> I am perfectly happy to give you an admission that Boost.Local is not a complete alternative to C++-Lambdas, Boost.Bind, Boost.Lambda or Boost.Phoenix and hence should not be directly compared with them --- as long as you are no longer claiming that Boost.Local is made redundant by these other options. :-)
... I tried to distance myself from comparing Boost.Local to Bind,
Lambda and Phoenix, because the comparison just isn't fair. I try to see
them as an alternative to regular functions. And, TBH, it just doesn't
cut it. Mainly because of the macro overhead introduced.
>> That being said, I don't see Boost.Local as a complement to the other already existing functional programming style libraries. I see it as a complement to regular functions. It is true that this implementation of local functions leads to function objects that can be used as callbacks where something callable is expected.
> Yes, and the way that I see it that is Boost.Locals' major point of existing --- to make callbacks easier to write for those of us who want compatibility with C++03. And that is good enough for me. :-)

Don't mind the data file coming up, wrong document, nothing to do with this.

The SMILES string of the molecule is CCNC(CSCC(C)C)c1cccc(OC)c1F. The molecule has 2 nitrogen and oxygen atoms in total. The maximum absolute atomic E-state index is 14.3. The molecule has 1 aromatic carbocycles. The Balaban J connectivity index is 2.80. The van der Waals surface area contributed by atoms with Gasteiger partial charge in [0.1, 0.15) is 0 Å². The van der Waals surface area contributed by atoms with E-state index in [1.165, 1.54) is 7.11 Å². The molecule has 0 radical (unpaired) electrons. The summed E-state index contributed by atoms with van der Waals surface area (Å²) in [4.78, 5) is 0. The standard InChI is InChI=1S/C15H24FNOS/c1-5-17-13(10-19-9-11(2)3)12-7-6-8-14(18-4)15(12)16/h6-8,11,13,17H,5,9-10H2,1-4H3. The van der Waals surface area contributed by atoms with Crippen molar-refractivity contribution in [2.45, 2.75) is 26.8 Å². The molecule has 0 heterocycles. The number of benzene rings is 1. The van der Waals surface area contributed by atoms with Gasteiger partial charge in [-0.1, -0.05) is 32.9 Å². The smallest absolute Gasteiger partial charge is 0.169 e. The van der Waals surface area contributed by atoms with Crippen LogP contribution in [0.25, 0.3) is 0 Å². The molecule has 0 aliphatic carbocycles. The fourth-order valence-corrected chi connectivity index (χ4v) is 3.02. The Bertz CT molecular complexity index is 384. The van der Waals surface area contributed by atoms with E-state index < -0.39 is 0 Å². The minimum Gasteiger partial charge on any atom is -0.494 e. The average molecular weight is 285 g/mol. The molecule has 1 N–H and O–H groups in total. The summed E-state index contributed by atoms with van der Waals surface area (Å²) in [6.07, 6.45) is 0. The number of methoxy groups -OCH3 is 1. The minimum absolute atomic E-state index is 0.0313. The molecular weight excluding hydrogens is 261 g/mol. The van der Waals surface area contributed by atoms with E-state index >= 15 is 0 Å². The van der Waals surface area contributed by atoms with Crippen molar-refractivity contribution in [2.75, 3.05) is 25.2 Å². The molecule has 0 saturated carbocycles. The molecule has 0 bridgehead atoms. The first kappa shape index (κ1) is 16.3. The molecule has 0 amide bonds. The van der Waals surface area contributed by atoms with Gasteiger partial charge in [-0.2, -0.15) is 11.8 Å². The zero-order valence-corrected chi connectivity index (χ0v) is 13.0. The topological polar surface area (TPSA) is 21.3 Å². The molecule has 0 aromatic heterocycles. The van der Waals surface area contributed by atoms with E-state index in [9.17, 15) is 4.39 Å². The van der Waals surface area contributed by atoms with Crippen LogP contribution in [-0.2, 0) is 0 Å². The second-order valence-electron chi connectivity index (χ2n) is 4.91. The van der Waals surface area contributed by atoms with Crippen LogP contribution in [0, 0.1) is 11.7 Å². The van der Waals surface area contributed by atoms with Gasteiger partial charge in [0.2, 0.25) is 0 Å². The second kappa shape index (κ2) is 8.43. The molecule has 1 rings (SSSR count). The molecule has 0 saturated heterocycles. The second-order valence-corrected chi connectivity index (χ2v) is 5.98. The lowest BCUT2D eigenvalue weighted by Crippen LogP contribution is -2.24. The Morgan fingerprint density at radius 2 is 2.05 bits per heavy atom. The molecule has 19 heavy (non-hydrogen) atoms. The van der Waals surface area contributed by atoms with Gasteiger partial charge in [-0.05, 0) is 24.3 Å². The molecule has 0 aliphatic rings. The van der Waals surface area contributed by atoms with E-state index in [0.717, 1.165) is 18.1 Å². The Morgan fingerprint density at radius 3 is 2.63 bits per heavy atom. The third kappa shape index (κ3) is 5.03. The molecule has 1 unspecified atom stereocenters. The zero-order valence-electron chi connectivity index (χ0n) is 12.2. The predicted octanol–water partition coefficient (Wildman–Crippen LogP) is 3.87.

Right. TBH, I considered writing macros to reduce the boilerplate of
creating such construct for Phoenix. I decided to stop investigating
that because at the end of the day, the macros grew in complexity and
actually writing the boilerplate yourself turned out to be clearer,
shorter and more flexible.
>> However, that does not mean that they are higher order functions, which in turn means that they are not easily composable (that means, there is no way to compose two local functions to form another local function other than calling the macros again). Which has another side effect that they are completely incompatible with the existing solutions (ok, you can bind them again).
> Fair enough, but that is true of plain C++ functions and methods and we don't consider them made redundant by the functional programming libraries. :-)
> Nonetheless, I really do have to concede that until this discussion I never really thought of Phoenix as a functional programming library that just *happened* to also be useful for callbacks. While I still don't see a use for Phoenix myself in the foreseeable future, I am really glad that we have had this discussion because it has given me more insight as to what Phoenix is all about, and made it more likely that I would consider it in the future now that my understanding of its purpose has been clarified.
Well, when introducing phoenix, the main motivation is of course to